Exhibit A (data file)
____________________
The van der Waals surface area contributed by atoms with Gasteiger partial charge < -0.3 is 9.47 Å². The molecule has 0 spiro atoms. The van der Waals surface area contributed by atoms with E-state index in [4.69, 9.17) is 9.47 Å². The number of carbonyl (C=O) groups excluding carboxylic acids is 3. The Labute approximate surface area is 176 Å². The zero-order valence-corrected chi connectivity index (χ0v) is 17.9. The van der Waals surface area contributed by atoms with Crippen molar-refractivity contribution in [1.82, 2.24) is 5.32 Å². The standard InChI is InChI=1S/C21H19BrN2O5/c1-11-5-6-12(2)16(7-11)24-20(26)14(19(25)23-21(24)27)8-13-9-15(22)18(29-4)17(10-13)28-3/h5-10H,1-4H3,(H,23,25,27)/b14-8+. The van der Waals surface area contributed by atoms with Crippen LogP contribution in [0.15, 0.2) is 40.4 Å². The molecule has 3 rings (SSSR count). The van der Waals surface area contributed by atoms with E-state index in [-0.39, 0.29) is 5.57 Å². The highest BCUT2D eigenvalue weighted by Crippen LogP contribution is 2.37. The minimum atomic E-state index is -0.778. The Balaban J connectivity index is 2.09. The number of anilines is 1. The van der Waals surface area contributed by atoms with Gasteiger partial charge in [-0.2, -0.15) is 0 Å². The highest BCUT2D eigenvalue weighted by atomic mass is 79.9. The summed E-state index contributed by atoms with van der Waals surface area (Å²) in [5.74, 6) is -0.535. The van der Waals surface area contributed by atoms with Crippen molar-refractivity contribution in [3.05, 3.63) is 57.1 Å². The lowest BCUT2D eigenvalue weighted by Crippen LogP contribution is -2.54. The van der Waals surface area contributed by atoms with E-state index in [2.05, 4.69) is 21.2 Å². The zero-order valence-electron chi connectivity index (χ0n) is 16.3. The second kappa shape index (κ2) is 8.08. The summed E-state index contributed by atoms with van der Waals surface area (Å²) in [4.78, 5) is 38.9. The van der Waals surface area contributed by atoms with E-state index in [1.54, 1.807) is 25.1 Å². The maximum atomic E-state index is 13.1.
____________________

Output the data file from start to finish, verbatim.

The van der Waals surface area contributed by atoms with Gasteiger partial charge < -0.3 is 9.47 Å². The molecule has 0 spiro atoms. The van der Waals surface area contributed by atoms with E-state index in [4.69, 9.17) is 9.47 Å². The number of carbonyl (C=O) groups excluding carboxylic acids is 3. The Labute approximate surface area is 176 Å². The zero-order valence-corrected chi connectivity index (χ0v) is 17.9. The van der Waals surface area contributed by atoms with Crippen molar-refractivity contribution in [1.82, 2.24) is 5.32 Å². The standard InChI is InChI=1S/C21H19BrN2O5/c1-11-5-6-12(2)16(7-11)24-20(26)14(19(25)23-21(24)27)8-13-9-15(22)18(29-4)17(10-13)28-3/h5-10H,1-4H3,(H,23,25,27)/b14-8+. The van der Waals surface area contributed by atoms with Crippen LogP contribution in [0.15, 0.2) is 40.4 Å². The molecule has 3 rings (SSSR count). The van der Waals surface area contributed by atoms with E-state index in [-0.39, 0.29) is 5.57 Å². The highest BCUT2D eigenvalue weighted by Crippen LogP contribution is 2.37. The minimum atomic E-state index is -0.778. The Balaban J connectivity index is 2.09. The number of anilines is 1. The van der Waals surface area contributed by atoms with Gasteiger partial charge in [-0.2, -0.15) is 0 Å². The highest BCUT2D eigenvalue weighted by atomic mass is 79.9. The summed E-state index contributed by atoms with van der Waals surface area (Å²) in [5.74, 6) is -0.535. The van der Waals surface area contributed by atoms with Crippen molar-refractivity contribution in [3.05, 3.63) is 57.1 Å². The lowest BCUT2D eigenvalue weighted by Crippen LogP contribution is -2.54. The van der Waals surface area contributed by atoms with E-state index in [2.05, 4.69) is 21.2 Å². The zero-order valence-electron chi connectivity index (χ0n) is 16.3. The second kappa shape index (κ2) is 8.08. The summed E-state index contributed by atoms with van der Waals surface area (Å²) in [4.78, 5) is 38.9. The van der Waals surface area contributed by atoms with E-state index in [1.54, 1.807) is 25.1 Å². The maximum atomic E-state index is 13.1.